2010 arbitration also sees Guerrier back again, Crain in the mix, Boof probably out, noi Ayala fer sure, and Neshek probably doing a minor/major split as he won’t be back until sometime after the season starts. So the Twins can pretty much guarantee that their current rotation with the abckups of Humber/Swarzak and Duensing will be around for the spring training of 2010. Do you promote a couple of those starters to the bullpen and let Guerrier walk, for example, rather than sign for $3 million or a long-term contract?

    Again, if Baker stays healthy (and Slowey, too), both are predictable pitchers who give solid outings. Both have value, So if you sign for average market-rate, there will always be takers if you need to re-tool.

    I don’t know, though, about throwing $30 million up-front towards Liriano. Would he lose his hunger the next few seasons and just pitch? Can you absord the salary if he gets hurt? I think I’d be happy with the 2-4 seasons of him that are under your control and hope you can still only pay around that amount when the 4-year term ends.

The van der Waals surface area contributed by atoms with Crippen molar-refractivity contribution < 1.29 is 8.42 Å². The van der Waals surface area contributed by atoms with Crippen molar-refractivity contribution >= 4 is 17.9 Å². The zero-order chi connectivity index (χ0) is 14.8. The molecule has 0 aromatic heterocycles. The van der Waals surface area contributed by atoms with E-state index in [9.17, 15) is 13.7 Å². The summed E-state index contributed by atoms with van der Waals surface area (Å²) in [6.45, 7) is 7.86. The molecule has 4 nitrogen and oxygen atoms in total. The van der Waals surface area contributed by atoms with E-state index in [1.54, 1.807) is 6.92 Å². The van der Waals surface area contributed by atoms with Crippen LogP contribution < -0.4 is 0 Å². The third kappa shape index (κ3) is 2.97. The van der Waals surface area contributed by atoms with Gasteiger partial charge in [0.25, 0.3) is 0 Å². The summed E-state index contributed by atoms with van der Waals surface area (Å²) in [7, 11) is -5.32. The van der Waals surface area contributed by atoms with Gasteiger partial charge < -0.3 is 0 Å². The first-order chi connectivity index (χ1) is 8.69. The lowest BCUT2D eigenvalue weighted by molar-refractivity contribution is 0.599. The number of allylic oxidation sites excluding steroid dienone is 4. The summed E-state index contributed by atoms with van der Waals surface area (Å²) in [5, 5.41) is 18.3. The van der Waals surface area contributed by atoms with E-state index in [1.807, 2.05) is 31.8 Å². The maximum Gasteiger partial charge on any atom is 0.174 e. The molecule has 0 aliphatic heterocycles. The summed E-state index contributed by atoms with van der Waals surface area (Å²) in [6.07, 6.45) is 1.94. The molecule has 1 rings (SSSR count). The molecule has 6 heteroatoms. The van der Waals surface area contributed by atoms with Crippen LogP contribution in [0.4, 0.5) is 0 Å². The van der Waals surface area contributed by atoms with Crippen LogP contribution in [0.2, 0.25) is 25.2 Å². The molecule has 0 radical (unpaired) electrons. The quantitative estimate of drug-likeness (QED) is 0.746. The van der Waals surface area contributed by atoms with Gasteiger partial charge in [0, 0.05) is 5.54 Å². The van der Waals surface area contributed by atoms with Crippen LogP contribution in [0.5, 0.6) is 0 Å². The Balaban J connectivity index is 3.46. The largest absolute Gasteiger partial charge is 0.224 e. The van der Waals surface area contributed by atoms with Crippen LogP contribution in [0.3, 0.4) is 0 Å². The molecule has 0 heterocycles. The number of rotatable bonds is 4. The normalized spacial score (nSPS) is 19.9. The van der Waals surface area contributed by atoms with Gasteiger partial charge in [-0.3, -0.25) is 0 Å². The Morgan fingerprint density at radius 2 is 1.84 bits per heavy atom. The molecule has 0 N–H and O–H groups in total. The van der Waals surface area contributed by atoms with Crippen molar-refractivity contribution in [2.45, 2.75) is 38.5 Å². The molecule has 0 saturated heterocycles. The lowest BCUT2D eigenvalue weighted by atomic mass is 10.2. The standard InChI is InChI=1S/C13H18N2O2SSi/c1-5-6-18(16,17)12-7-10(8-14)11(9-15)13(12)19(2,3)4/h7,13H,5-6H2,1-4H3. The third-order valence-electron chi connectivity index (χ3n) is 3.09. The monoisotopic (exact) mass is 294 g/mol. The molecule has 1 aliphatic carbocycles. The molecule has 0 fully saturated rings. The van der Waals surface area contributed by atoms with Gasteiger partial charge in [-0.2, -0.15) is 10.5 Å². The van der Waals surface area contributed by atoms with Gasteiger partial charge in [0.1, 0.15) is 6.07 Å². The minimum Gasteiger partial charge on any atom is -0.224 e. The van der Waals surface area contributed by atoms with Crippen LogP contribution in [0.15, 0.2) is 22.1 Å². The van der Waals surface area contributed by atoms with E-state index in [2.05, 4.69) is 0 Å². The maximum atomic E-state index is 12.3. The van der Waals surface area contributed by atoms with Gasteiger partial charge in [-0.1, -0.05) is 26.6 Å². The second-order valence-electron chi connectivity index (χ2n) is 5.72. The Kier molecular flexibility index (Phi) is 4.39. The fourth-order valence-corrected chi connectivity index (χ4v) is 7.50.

Now Joe Mauer. How much is not too much!

  12. halfchest March 9, 2009 at 2:30 pm #

    ummm, SIGN MAUER!!!!!

    Actualy I agree with those that think we ought to wait one more year. If Liriano has a good year and stays injury free then give him something like a 3 year deal with 2 or 3 option years. It will have to be something that fits between giving Liriano security but also giving him the chance at a huge contract down the road likely with another team. So I guess something that maybe buys out his first year of free agency guaranteed and a large option (10-15 mil)at the end for one or maybe 2 years likely with large buyouts(2-3 mil) as well.